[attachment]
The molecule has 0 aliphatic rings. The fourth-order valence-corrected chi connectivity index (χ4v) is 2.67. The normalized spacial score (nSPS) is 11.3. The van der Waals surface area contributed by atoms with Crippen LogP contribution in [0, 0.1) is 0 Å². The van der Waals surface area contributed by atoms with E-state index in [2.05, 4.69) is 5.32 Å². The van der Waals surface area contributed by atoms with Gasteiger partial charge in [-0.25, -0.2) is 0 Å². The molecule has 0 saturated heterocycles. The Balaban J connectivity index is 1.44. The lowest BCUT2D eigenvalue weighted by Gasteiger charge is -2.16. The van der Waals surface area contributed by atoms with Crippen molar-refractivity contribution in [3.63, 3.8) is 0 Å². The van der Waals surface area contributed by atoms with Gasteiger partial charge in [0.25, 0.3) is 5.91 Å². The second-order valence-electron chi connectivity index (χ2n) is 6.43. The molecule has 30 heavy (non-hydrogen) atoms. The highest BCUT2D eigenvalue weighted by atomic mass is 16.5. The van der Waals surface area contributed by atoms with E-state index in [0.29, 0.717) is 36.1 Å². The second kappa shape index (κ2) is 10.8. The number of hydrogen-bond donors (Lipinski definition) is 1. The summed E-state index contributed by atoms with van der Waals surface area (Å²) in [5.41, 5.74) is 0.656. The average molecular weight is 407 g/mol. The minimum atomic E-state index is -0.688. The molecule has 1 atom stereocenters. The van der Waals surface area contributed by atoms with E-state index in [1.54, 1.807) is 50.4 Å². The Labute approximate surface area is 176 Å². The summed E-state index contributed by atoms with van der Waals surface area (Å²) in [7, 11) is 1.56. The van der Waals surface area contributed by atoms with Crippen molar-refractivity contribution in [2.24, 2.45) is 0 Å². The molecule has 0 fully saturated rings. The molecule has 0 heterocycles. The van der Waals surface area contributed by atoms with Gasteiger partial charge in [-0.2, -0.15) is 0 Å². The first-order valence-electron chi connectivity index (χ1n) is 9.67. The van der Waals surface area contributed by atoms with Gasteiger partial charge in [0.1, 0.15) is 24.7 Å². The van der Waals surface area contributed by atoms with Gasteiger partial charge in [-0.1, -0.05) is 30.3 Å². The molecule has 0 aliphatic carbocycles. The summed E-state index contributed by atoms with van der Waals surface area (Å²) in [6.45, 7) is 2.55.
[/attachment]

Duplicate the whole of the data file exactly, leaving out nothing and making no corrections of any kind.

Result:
The molecule has 0 aliphatic rings. The fourth-order valence-corrected chi connectivity index (χ4v) is 2.67. The normalized spacial score (nSPS) is 11.3. The van der Waals surface area contributed by atoms with Crippen LogP contribution in [0, 0.1) is 0 Å². The van der Waals surface area contributed by atoms with E-state index in [2.05, 4.69) is 5.32 Å². The van der Waals surface area contributed by atoms with Gasteiger partial charge in [-0.25, -0.2) is 0 Å². The molecule has 0 saturated heterocycles. The Balaban J connectivity index is 1.44. The lowest BCUT2D eigenvalue weighted by Gasteiger charge is -2.16. The van der Waals surface area contributed by atoms with Crippen molar-refractivity contribution in [3.63, 3.8) is 0 Å². The van der Waals surface area contributed by atoms with Gasteiger partial charge in [0.25, 0.3) is 5.91 Å². The second-order valence-electron chi connectivity index (χ2n) is 6.43. The molecule has 30 heavy (non-hydrogen) atoms. The highest BCUT2D eigenvalue weighted by atomic mass is 16.5. The van der Waals surface area contributed by atoms with E-state index in [0.29, 0.717) is 36.1 Å². The second kappa shape index (κ2) is 10.8. The number of hydrogen-bond donors (Lipinski definition) is 1. The summed E-state index contributed by atoms with van der Waals surface area (Å²) in [5.41, 5.74) is 0.656. The average molecular weight is 407 g/mol. The minimum atomic E-state index is -0.688. The molecule has 1 atom stereocenters. The van der Waals surface area contributed by atoms with E-state index in [1.54, 1.807) is 50.4 Å². The Labute approximate surface area is 176 Å². The summed E-state index contributed by atoms with van der Waals surface area (Å²) in [7, 11) is 1.56. The van der Waals surface area contributed by atoms with Crippen molar-refractivity contribution in [2.24, 2.45) is 0 Å². The molecule has 0 fully saturated rings. The molecule has 0 heterocycles. The van der Waals surface area contributed by atoms with Gasteiger partial charge in [-0.2, -0.15) is 0 Å². The first-order valence-electron chi connectivity index (χ1n) is 9.67. The van der Waals surface area contributed by atoms with Gasteiger partial charge in [0.1, 0.15) is 24.7 Å². The van der Waals surface area contributed by atoms with Gasteiger partial charge in [-0.1, -0.05) is 30.3 Å². The molecule has 0 aliphatic carbocycles. The summed E-state index contributed by atoms with van der Waals surface area (Å²) in [6.45, 7) is 2.55.